Sand casting

IIRC--the petrobond was made by mixing sand with a cut-back asphalt,
then allowed to cure-(evaporate the solvent) then ready for use---
today they would probably use a waterbased emulsion (solvent much cheaper)
back when I wuz building county roads, there was a large area in the
county that had just the "right" sand for asphalt stabilizing. We'd cut
the sand up about 6" deep, windrow it on one side, drive a 5000gal
tanker down the road with a 3" valve open, dumping out a cut back
asphalt-about 60/40% with grader following and covering the "oil"
withabout 2 " of sand---usually took 5 or 6 truckloads of asphalt per
mile--Then it was bladed back & forth across the road until it was well
mixed and the solvent had evaporated...you could test it by grabbing a
handful , squeezing real hard , seeing how well it held its shape. You
could toss it into the windrow without it breaking.--Then if you dusted
off your hands & nothing stuck to them, it was ready to compact---made
an excellent base, which was then oiled & chipped a couple of times.
The reason for the Asphalt was that when dried back out--it was quite
rigid, .---some cheeapskates would sell a rural farmer a product called
tank bottoms- which was a parrafin like substance with some petroleum
left in it...this contimued to stay soft & lubricate the sand particles
so that they would never stiffen up--Same thing with used motor
oil--it's a lubricant, not a cement.
"course this was back when oil was $3 to $4 a BARREL---10¢ a gallon.
Reply to
Jerry Wass
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That wasn't petrobond - but casting sand maybe.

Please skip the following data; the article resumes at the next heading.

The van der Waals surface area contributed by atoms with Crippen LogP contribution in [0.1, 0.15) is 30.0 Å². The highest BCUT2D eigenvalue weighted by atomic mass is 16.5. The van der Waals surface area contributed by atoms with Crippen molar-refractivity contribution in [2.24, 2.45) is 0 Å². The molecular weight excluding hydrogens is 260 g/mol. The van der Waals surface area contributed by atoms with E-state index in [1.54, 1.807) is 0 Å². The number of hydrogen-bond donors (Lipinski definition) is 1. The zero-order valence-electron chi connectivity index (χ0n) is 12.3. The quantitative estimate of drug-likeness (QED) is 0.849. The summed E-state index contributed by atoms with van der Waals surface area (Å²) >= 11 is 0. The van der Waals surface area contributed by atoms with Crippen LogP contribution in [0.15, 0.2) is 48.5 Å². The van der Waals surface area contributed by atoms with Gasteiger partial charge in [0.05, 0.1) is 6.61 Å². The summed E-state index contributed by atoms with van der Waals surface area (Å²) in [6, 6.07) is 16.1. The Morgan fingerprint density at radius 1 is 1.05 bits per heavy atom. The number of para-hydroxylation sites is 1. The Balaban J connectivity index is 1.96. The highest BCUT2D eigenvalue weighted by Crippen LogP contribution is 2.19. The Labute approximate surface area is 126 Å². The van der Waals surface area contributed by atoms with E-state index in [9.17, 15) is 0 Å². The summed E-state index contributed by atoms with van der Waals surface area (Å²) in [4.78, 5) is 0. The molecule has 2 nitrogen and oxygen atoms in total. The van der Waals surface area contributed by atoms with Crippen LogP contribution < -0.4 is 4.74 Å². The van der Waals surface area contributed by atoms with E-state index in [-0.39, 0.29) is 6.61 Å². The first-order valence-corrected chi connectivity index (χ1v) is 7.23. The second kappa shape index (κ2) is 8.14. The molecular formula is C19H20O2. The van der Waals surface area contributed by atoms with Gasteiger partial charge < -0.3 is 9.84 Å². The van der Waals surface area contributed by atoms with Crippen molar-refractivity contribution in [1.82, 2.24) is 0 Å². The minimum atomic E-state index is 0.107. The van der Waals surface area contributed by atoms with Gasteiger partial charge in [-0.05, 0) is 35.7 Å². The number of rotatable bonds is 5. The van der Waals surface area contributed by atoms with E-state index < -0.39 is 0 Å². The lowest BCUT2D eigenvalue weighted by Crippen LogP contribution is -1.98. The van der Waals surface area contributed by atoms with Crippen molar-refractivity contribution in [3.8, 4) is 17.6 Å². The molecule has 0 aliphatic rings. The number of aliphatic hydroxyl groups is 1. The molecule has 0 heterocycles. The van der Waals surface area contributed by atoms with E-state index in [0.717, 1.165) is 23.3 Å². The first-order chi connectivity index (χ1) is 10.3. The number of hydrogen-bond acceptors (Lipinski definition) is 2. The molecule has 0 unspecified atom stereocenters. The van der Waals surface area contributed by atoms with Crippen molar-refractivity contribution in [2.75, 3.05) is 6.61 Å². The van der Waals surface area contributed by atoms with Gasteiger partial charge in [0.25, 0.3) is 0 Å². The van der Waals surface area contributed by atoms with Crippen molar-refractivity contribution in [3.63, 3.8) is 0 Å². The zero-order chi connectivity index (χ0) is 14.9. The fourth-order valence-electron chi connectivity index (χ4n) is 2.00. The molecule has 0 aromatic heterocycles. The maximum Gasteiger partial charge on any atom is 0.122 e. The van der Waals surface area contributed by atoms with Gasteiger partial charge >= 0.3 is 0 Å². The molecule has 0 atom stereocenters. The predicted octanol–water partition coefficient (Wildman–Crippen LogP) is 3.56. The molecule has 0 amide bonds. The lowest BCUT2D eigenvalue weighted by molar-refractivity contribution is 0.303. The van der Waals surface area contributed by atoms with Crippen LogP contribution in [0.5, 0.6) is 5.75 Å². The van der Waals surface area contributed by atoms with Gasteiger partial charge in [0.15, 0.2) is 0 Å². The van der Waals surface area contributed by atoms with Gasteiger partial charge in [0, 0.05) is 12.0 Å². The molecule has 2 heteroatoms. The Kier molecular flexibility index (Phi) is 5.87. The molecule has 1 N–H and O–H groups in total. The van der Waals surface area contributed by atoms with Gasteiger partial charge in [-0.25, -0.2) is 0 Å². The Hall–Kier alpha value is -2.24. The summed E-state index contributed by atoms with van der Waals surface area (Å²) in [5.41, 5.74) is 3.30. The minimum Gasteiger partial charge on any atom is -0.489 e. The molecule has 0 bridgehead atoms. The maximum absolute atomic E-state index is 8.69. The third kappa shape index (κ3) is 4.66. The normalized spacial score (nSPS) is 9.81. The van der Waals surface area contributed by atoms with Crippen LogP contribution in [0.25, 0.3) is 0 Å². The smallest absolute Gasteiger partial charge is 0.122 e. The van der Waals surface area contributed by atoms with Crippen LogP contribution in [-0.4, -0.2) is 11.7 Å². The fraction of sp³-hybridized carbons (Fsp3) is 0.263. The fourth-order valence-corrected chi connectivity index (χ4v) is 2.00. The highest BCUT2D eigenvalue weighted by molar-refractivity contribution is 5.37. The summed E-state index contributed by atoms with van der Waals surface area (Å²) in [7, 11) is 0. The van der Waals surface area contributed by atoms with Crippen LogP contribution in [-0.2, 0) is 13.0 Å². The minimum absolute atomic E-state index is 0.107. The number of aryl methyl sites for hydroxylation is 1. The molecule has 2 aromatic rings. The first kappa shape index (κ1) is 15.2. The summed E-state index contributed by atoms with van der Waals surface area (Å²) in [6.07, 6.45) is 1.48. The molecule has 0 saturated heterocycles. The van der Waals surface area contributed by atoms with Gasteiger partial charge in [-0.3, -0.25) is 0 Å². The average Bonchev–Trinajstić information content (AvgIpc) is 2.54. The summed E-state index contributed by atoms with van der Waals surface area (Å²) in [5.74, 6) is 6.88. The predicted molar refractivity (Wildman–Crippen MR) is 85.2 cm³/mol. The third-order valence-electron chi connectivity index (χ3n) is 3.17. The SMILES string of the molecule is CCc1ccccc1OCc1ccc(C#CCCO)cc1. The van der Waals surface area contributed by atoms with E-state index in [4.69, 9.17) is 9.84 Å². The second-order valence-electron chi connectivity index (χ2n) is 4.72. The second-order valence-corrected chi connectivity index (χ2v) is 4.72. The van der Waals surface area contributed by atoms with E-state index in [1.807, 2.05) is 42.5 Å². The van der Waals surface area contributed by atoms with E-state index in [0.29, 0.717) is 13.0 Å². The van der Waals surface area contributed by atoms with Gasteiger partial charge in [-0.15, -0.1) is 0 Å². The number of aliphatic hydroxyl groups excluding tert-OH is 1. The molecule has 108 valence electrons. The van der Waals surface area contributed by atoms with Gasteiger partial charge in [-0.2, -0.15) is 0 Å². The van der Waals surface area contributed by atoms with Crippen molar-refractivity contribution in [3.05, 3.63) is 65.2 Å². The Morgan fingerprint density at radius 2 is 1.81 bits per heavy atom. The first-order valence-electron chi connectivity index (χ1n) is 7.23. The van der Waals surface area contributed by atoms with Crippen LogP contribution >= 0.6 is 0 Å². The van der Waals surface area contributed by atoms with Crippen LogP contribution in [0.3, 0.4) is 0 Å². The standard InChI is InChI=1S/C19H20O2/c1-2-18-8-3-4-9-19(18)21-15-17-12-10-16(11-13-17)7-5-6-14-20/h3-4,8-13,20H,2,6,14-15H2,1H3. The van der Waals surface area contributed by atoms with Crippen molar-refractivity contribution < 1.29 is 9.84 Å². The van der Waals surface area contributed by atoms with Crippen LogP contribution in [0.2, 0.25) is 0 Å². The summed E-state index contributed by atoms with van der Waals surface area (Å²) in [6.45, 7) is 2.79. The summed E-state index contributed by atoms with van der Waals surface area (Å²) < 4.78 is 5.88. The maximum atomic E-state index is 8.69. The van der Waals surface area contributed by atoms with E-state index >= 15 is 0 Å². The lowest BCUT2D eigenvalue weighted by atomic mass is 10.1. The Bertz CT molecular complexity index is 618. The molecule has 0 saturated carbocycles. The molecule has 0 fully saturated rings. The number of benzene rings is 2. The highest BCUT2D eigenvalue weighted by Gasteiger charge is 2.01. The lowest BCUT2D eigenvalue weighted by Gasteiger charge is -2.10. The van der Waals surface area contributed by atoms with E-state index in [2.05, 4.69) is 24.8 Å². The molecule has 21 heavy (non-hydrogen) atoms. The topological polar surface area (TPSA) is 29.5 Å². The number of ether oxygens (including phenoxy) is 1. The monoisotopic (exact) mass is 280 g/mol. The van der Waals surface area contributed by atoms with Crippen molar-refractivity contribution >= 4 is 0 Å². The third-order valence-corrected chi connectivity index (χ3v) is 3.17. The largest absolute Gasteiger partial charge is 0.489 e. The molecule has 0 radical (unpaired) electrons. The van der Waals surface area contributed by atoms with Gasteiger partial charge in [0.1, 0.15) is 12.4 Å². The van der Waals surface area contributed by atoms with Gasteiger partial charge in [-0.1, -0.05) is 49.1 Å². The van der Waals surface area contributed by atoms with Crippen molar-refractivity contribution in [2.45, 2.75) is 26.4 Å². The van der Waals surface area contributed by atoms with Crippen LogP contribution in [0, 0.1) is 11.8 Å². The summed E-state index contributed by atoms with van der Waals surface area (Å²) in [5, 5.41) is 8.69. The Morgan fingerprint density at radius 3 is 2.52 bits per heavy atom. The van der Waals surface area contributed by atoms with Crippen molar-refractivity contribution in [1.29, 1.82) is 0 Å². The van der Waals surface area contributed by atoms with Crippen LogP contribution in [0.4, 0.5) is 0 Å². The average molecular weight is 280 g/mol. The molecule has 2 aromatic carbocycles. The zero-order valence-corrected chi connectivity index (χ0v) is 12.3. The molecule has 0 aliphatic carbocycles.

Petrobond is a trade name and it it a complex mix and is red. Mostly sand and rosin for the most part.
The rosin makes it sticky and flows when metal hits it. We used black sand when doing bronze, but the red will work but gets used up faster.
Martin
Jerry Wass wrote: > > IIRC--the petrobond was made by mixing sand with a cut-back asphalt, > then allowed to cure-(evaporate the solvent) then ready for use--- > today they would probably use a waterbased emulsion (solvent much cheaper) > > back when I wuz building county roads, there was a large area in the > county that had just the "right" sand for asphalt stabilizing. We'd cut > the sand up about 6" deep, windrow it on one side, drive a 5000gal > tanker down the road with a 3" valve open, dumping out a cut back > asphalt-about 60/40% with grader following and covering the "oil" > withabout 2 " of sand---usually took 5 or 6 truckloads of asphalt per > mile--Then it was bladed back & forth across the road until it was well > mixed and the solvent had evaporated...you could test it by grabbing a > handful , squeezing real hard , seeing how well it held its shape. You > could toss it into the windrow without it breaking.--Then if you dusted > off your hands & nothing stuck to them, it was ready to compact---made > an excellent base, which was then oiled & chipped a couple of times. > > The reason for the Asphalt was that when dried back out--it was quite > rigid, .---some cheeapskates would sell a rural farmer a product called > tank bottoms- which was a parrafin like substance with some petroleum > left in it...this contimued to stay soft & lubricate the sand particles > so that they would never stiffen up--Same thing with used motor > oil--it's a lubricant, not a cement. > > "course this was back when oil was $3 to $4 a BARREL---10¢ a gallon.
Reply to
Martin H. Eastburn
---------------- works well but is expensive. A clone is k-bond. click on
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note that Polybutane Indopol L-100 BP Petroleum or Chevron OLAO is a constituent in many HD 2 stroke motor oils. [Read the labels]
Also use "dry gas" as an "activator." (Methyl alcohol.)
The finer the sand the better the detail, but too fine and you start to have venting problems as the generated gas/air can't get through the very dense sand. You will need extra vents and possibly larger sprues and runners.
for detail possible see
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Reply to
F. George McDuffee

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